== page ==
PHILIPPINES. Abra. Textile artist Adrienne Charuel supports the indigenous communities to get through poverty. She is the founder and creative director of Maison Métisse. Her brand embraces Filipino heritage, Japanese art, and slow fashion.
Interest in slow fashion
Charuel studied fashion design in Paris, then moved to New York, where she came across the art of Japanese weaving that inspired Maison Métisse. Her return to the Philippines in 2018 led her to discover the Philippine natural dyes, which she eventually adopted into her creations. Later, she learned the traditional hand embroidery of the Itneg Tribe and the handwoven fabrics of La Paz weavers in Abra.
Now, the textile artist collaborates with the indigenous communities to revive their practice of traditional weaving and hand embroidery through her contemporary creations. It uplifts and showcases Filipino heritage and promotes slow fashion and fair trade.
Getting through poverty
The Itneg Tribe found themselves in poverty even before the COVID-19 pandemic. To survive, they sell their ancestral embroidered fabrics at a low price. Because of this life, children look for work in metro Manila or another country, thus endangering their precious heritage.
Charuel said, “The poverty causes the children to seek a better life in the city.” Even the government barely supports them. The elders are struggling to revive their traditions when the younger people are leaving. Soon, their traditional practices will disappear if there is no interest from the children to continue them.
Now, the COVID-19 pandemic decreased their source of income. The quarantine protocols prioritize the delivery of essentials. Consequently, their sales are low. Charuel created the Mask for Community to help her indigenous community partners where 50% of the earnings go to the Itneg Tribe and La Paz Weavers.
Charuel and her family started making face masks using Maison Métisse’s hand-dyed fabrics. They sold over a thousand face masks which provided 40 families with basic needs. She said, “The initiative helped put a roof for the La Paz weavers.”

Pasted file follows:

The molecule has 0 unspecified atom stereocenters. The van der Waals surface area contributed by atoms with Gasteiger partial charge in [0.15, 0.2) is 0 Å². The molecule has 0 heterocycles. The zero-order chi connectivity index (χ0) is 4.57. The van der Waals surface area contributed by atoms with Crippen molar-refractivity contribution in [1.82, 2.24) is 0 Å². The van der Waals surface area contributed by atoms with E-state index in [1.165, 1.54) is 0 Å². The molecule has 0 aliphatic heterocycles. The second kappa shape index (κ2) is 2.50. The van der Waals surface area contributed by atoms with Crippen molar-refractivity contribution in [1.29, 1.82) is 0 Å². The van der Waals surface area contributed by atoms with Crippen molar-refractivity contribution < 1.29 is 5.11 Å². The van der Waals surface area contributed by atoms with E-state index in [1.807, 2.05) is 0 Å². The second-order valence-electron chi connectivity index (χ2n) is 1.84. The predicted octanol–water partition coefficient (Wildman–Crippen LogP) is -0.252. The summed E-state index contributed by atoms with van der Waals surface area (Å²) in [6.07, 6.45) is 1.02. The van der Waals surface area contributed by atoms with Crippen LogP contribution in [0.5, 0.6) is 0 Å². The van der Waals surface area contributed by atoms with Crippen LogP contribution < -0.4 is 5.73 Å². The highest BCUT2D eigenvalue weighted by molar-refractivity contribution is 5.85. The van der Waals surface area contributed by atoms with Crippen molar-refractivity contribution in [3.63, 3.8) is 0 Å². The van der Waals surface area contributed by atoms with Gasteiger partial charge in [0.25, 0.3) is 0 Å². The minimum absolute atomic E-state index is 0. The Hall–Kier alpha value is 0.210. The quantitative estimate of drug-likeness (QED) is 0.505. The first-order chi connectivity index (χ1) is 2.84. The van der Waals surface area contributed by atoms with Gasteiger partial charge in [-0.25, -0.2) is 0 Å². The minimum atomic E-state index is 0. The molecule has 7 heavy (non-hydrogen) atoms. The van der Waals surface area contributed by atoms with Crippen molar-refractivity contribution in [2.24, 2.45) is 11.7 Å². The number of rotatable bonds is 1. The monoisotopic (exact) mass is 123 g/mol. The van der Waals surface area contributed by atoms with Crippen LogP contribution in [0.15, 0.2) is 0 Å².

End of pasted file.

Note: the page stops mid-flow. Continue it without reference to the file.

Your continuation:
Charuel shared with them with her tutorial video on sewing face masks and donated a sewing machine to the Itneg Tribe to sew their own Abra embroidered face masks. This initiative increased production which increased their income.
Projects that help the community
The support of Maison Métisse’s customers raised more than 981 USD (PH₱48,000) with the face masks produced in March 2020, before the lockdown. Now, the masks are in demand even though everyone is selling the same product. Also, their face masks reached Switzerland and the United States, even during the lockdown, because of well-crafted design and functionality.
The face masks are hand-sewn and hand-dyed with the use of natural dyes. They will be available in the San Francisco Bay Area in August. She said, “We slowly reach the international market.”
Charuel continues to support the community through the Artisan Fund. It gives 80% of the sales to them for their original products.
On to the next initiative
The textile artist plans to offer more online as she adapts her vision. She said, “We will launch our online boutique, virtual workshops, and offer self-care kits to support mental and emotional health during the pandemic.”
The online workshops will offer the handmade experience and insight into the brand’s creative vision.
Charuel continues to support the indigenous communities of Abra and gives back to front liners and people in poverty to help them during the COVID-19 pandemic.